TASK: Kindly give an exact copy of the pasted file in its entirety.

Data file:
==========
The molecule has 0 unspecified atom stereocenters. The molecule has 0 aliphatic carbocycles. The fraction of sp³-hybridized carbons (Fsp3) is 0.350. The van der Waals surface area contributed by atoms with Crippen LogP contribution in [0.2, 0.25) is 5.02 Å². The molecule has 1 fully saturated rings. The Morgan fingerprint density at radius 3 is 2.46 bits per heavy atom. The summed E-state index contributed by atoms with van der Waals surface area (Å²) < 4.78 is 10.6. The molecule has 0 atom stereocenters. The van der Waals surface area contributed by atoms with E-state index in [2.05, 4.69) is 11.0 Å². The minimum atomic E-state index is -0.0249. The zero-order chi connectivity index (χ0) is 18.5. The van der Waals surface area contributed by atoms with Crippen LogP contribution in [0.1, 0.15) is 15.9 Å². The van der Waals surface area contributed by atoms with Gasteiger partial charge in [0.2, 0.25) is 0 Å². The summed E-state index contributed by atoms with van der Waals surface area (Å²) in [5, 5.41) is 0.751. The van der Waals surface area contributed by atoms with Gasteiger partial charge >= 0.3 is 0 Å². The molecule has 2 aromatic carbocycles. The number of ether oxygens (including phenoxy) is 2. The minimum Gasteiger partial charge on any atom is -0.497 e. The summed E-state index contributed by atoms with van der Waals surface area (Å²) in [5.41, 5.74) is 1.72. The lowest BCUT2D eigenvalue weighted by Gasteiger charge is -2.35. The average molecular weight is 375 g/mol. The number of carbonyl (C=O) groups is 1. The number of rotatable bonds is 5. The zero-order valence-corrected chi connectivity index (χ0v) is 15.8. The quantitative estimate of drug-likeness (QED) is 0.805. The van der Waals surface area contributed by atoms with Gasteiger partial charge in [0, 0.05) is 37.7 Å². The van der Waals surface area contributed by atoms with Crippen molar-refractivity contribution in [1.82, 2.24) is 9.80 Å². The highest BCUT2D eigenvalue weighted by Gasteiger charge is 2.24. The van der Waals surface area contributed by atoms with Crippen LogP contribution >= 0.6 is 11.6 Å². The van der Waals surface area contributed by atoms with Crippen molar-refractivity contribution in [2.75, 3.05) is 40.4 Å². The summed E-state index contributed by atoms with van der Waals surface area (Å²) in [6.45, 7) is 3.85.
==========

The molecule has 0 unspecified atom stereocenters. The molecule has 0 aliphatic carbocycles. The fraction of sp³-hybridized carbons (Fsp3) is 0.350. The van der Waals surface area contributed by atoms with Crippen LogP contribution in [0.2, 0.25) is 5.02 Å². The molecule has 1 fully saturated rings. The Morgan fingerprint density at radius 3 is 2.46 bits per heavy atom. The summed E-state index contributed by atoms with van der Waals surface area (Å²) < 4.78 is 10.6. The molecule has 0 atom stereocenters. The van der Waals surface area contributed by atoms with E-state index in [2.05, 4.69) is 11.0 Å². The minimum atomic E-state index is -0.0249. The zero-order chi connectivity index (χ0) is 18.5. The van der Waals surface area contributed by atoms with Crippen LogP contribution in [0.1, 0.15) is 15.9 Å². The van der Waals surface area contributed by atoms with Gasteiger partial charge in [0.2, 0.25) is 0 Å². The summed E-state index contributed by atoms with van der Waals surface area (Å²) in [5, 5.41) is 0.751. The van der Waals surface area contributed by atoms with Gasteiger partial charge >= 0.3 is 0 Å². The molecule has 2 aromatic carbocycles. The number of ether oxygens (including phenoxy) is 2. The minimum Gasteiger partial charge on any atom is -0.497 e. The summed E-state index contributed by atoms with van der Waals surface area (Å²) in [5.41, 5.74) is 1.72. The lowest BCUT2D eigenvalue weighted by Gasteiger charge is -2.35. The average molecular weight is 375 g/mol. The number of carbonyl (C=O) groups is 1. The number of rotatable bonds is 5. The zero-order valence-corrected chi connectivity index (χ0v) is 15.8. The quantitative estimate of drug-likeness (QED) is 0.805. The van der Waals surface area contributed by atoms with Gasteiger partial charge in [0, 0.05) is 37.7 Å². The van der Waals surface area contributed by atoms with Crippen molar-refractivity contribution in [1.82, 2.24) is 9.80 Å². The highest BCUT2D eigenvalue weighted by Gasteiger charge is 2.24. The van der Waals surface area contributed by atoms with Crippen LogP contribution >= 0.6 is 11.6 Å². The van der Waals surface area contributed by atoms with Crippen molar-refractivity contribution in [2.75, 3.05) is 40.4 Å². The summed E-state index contributed by atoms with van der Waals surface area (Å²) in [6.45, 7) is 3.85.